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Curr Biol. 2014 Mar 31;24(7):801-6. doi: 10.1016/j.cub.2014.02.040. Epub 2014 Mar 13.

Exceptionally preserved 450-million-year-old ordovician ostracods with brood care.

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Department of Geology, University of Leicester, Leicester LE1 7RH, UK. Electronic address:
BioGeos Japan Agency of Marine Science and Technology, 2-15 Natsushima, Yokosuka City 237-0061, Kanagawa Prefecture, Japan.
Biodiversity Institute, University of Kansas, Lawrence, KS 66045-7593, USA.
371 Pawling Street, Watertown, NY 13601, USA.
Earth Collections, University Museum of Natural History, Oxford OX1 3PW, UK; Department of Earth Sciences, University of Oxford, South Parks Road, Oxford OX1 3AN, UK.
Department of Geology & Geophysics and Yale Peabody Museum of Natural History, Yale University, P.O. Box 208109, New Haven, CT 06520-8109, USA.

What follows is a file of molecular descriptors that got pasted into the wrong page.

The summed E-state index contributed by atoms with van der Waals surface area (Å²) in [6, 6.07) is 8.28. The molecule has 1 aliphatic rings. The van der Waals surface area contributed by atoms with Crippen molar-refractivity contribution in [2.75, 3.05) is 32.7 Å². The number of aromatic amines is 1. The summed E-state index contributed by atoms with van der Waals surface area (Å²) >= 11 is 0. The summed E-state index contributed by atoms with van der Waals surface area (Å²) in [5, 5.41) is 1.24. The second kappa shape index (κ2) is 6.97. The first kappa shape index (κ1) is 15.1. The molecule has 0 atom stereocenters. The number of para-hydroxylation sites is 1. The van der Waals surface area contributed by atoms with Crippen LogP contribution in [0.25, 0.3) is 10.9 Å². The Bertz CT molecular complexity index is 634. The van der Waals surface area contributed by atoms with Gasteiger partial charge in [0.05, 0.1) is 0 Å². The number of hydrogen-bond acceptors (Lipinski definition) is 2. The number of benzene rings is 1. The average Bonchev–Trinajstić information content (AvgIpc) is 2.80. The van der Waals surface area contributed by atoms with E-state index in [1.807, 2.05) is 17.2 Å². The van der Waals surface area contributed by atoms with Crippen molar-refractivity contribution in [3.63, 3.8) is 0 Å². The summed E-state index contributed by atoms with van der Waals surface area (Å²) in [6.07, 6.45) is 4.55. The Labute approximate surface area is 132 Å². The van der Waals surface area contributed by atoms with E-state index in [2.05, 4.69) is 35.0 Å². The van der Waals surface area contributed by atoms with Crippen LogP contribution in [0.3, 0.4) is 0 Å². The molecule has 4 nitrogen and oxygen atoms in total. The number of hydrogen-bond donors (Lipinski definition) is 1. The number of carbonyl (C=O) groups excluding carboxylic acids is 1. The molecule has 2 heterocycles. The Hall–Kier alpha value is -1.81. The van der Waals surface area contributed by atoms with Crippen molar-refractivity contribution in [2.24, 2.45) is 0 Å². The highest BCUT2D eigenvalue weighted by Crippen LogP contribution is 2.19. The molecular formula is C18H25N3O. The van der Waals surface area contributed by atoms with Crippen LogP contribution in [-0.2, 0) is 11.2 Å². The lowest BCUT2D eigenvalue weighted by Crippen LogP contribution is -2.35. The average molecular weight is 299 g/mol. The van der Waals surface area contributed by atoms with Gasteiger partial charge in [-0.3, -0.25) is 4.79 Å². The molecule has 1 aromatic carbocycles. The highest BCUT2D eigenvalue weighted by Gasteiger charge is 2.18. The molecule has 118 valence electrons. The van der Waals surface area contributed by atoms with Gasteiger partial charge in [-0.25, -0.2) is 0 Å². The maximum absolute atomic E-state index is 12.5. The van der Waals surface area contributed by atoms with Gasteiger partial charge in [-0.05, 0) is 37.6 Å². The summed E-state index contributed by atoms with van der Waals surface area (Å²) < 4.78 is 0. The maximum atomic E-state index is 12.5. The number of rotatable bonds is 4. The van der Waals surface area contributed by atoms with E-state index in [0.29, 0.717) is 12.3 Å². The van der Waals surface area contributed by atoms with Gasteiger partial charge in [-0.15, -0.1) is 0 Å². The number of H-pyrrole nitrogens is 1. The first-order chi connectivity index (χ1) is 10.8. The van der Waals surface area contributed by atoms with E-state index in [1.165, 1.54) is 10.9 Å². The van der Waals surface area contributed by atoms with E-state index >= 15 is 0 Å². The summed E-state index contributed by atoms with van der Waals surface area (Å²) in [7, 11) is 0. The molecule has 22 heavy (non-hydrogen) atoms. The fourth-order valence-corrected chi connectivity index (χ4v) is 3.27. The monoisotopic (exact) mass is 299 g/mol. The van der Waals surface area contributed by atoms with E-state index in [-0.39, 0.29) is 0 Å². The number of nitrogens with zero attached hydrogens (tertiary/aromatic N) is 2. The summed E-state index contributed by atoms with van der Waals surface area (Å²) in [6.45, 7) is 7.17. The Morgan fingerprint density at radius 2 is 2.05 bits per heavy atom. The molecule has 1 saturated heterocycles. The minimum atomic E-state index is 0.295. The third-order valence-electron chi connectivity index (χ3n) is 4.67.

Ostracod crustaceans are the most abundant fossil arthropods and are characterized by a long stratigraphic range. However, their soft parts are very rarely preserved, and the presence of ostracods in rocks older than the Silurian period [1-5] was hitherto based on the occurrence of their supposed shells. Pyritized ostracods that preserve limbs and in situ embryos, including an egg within an ovary and possible hatched individuals, are here described from rocks of the Upper Ordovician Katian Stage Lorraine Group of New York State, including examples from the famous Beecher's Trilobite Bed [6, 7]. This discovery extends our knowledge of the paleobiology of ostracods by some 25 million years and provides the first unequivocal demonstration of ostracods in the Ordovician period, including the oldest known myodocope, Luprisca incuba gen. et sp. nov. It also provides conclusive evidence of a developmental brood-care strategy conserved within Ostracoda for at least 450 million years.

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